The article is about a study carried out by the members of the National Committee for Quality Assurance (NCQA) on an examination of the relationship between the treatment by a Diabetes Recognition Program certified physician and health-related outcomes for patients with diabetes including the use of medical resource, healthcare expenditure, and prescription utilization (Nair, 2011). The article also compares the influence of management by a physicians certified by DRP on patient results. The research was conducted through an exposition assertion analysis of enrolment, pharmacy, and medical information from a huge United States’ database of insured patients. The considered patients had covers for facility, professional and outpatient medical services between January 1, 2004 and December 31, 2007 involving 14 million patients (Nair, 2011).
The subjects of the study were physicians involved in treating adult patients with diabetes of type 2 between January 1, 2007 and November 30, 2007. Treating physicians referred to family physicians, endocrinologists, and internists of the primary, tertiary, and secondary levels. The study required that the physicians were DRP certified by NCQA or not certified by DRP by NCQA in any available program; the ratio used for the certified and the uncertified physicians was 1:1 (Nair, 2011).
The analysis done in the study was on patient’s post-index diabetes office visits, outpatient visits, emergency visits, and inpatient visits, prescription rates, and total diabetes-related expenditure on patients treated by the physicians certified by DRP and those treated by physicians not certified by DRP. The author found that patients treated by physicians certified by DRP had higher outpatient appointments and post-index diabetes office than those treated by physicians not certified by DRP. However, patients treated by physicians certified by DRP had lower emergency and inpatient calls than those treated by physicians not certified by DRP. Expenditure by patients with diabetes of type 2 treated by physicians not certified by DRP was higher than that of patients treated by physicians certified by DRP (Nair, 2011). The conclusions made from the findings were that there exists noteworthy disparity in the use of oral antihyperglycemic and statin drug as well as emergencies and inpatient appointments related to diabetes between the groups of patients treated by non-DRP certified and physicians certified by DRP depicting general augmented performance by patients treated by physicians certified by DRP (Nair, 2011).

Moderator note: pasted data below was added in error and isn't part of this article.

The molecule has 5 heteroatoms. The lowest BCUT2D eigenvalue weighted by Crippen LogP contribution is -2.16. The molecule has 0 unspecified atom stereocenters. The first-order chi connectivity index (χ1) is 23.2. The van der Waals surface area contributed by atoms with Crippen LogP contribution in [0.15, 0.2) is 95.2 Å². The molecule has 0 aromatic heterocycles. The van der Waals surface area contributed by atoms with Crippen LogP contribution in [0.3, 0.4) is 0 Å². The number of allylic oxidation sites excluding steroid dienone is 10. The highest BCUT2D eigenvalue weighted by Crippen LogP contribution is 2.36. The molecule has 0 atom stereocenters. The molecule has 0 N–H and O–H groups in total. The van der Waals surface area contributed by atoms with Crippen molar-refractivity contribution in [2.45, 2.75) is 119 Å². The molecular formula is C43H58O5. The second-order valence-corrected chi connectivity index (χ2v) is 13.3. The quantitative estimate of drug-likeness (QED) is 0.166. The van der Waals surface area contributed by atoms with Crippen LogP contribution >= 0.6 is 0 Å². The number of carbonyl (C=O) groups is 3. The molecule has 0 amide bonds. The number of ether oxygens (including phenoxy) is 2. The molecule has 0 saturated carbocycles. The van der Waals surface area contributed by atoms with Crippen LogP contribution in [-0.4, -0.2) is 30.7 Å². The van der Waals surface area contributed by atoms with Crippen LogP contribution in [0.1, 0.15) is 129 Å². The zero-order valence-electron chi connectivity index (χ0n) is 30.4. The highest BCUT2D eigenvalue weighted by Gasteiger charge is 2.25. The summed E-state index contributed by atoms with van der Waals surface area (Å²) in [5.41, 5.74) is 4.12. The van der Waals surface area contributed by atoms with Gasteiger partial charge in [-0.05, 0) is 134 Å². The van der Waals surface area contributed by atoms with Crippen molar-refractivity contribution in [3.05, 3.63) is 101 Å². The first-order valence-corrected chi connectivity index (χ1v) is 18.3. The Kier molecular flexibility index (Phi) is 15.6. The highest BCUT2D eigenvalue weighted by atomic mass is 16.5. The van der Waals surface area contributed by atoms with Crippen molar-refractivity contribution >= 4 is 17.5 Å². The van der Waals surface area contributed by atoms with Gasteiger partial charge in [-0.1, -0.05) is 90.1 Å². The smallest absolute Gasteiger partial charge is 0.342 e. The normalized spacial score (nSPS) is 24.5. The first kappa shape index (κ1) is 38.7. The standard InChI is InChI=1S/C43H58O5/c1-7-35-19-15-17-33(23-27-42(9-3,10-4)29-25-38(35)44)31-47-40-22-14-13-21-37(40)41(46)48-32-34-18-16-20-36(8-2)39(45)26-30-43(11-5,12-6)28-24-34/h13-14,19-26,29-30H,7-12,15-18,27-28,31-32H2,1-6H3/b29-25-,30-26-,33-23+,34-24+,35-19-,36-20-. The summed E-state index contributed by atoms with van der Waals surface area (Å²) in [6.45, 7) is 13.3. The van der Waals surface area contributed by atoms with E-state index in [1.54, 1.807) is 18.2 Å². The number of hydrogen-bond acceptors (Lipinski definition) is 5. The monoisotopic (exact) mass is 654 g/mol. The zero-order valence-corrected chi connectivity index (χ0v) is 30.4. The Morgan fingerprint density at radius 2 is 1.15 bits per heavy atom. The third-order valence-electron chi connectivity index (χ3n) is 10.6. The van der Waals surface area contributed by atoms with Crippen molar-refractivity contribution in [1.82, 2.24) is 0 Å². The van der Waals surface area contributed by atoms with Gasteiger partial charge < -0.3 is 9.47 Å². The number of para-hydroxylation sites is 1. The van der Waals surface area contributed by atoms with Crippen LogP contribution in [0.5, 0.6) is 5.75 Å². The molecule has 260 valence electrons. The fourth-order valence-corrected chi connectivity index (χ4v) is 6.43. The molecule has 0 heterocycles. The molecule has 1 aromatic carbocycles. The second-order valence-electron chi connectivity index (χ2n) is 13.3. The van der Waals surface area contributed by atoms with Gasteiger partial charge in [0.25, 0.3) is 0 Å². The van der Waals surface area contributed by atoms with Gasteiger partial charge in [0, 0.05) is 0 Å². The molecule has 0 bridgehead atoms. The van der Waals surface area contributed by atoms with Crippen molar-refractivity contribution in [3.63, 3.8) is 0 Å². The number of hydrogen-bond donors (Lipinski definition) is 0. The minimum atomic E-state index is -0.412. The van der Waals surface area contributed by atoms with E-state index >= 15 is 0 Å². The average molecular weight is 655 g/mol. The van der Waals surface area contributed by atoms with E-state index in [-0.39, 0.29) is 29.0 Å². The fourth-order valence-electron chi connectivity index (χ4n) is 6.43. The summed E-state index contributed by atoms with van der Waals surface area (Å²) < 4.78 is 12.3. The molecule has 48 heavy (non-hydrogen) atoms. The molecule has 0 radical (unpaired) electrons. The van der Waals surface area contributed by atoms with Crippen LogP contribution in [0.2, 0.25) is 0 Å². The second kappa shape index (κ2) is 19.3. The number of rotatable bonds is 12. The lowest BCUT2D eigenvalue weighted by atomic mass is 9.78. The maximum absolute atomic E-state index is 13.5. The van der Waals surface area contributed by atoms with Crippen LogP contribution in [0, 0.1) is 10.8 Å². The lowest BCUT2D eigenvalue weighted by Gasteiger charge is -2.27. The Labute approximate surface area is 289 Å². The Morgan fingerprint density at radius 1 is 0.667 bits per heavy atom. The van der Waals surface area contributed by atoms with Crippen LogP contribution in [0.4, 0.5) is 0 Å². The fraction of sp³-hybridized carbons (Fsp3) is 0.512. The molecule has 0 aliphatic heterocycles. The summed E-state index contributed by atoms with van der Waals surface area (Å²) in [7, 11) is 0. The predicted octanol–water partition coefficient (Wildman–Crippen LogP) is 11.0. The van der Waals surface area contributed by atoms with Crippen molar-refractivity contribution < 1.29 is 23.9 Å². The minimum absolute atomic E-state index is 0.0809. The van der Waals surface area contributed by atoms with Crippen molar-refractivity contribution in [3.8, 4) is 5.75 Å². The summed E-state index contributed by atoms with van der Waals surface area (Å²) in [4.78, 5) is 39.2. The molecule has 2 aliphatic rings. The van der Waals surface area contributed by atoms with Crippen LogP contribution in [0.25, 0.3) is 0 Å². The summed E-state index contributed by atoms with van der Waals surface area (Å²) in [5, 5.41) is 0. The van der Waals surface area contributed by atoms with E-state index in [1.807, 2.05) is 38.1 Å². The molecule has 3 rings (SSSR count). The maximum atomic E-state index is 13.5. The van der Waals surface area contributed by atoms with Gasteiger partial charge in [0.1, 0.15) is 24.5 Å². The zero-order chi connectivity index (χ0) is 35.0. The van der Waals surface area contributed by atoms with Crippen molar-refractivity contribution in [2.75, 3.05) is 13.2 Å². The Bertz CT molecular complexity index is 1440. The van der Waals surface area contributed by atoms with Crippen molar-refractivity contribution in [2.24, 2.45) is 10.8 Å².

The article is written clearly as it presents the information in a presentable manner; all the procedures, analytic techniques, and mathematical calculations are used in the article. It encompasses all areas and uses a large sample hence improved validity and ability to extrapolate the conclusion. The intended audience will clearly understand the contents of the article, because the research relates to the medical field where the targeted population falls into. The presentation of the information and conclusions are presented in a clear, well-designed format.
The study could be improved through the consideration of the length of illness of the patients as this affects the inpatient, outpatient, expenditure, and drug use that are the independent variables irrespective of the treating physician being DRP certified or non-DRP certified. Data on expenditure, inpatient, outpatient, drug use, and demographic characteristics of the patients were used as evidence to support the conclusion made in the study reported by the article. There were no biases in the conclusions since they were drawn from the findings which can be easily verified by the data analyzed in the research. Management implications of the research include the increased incentives to physicians through certification based on improved clinical eminence on patient outcomes.
The article was interesting and covered an important topic. The author tackled the problem in an appropriate manner, but it would be better to use less technical medical jargon.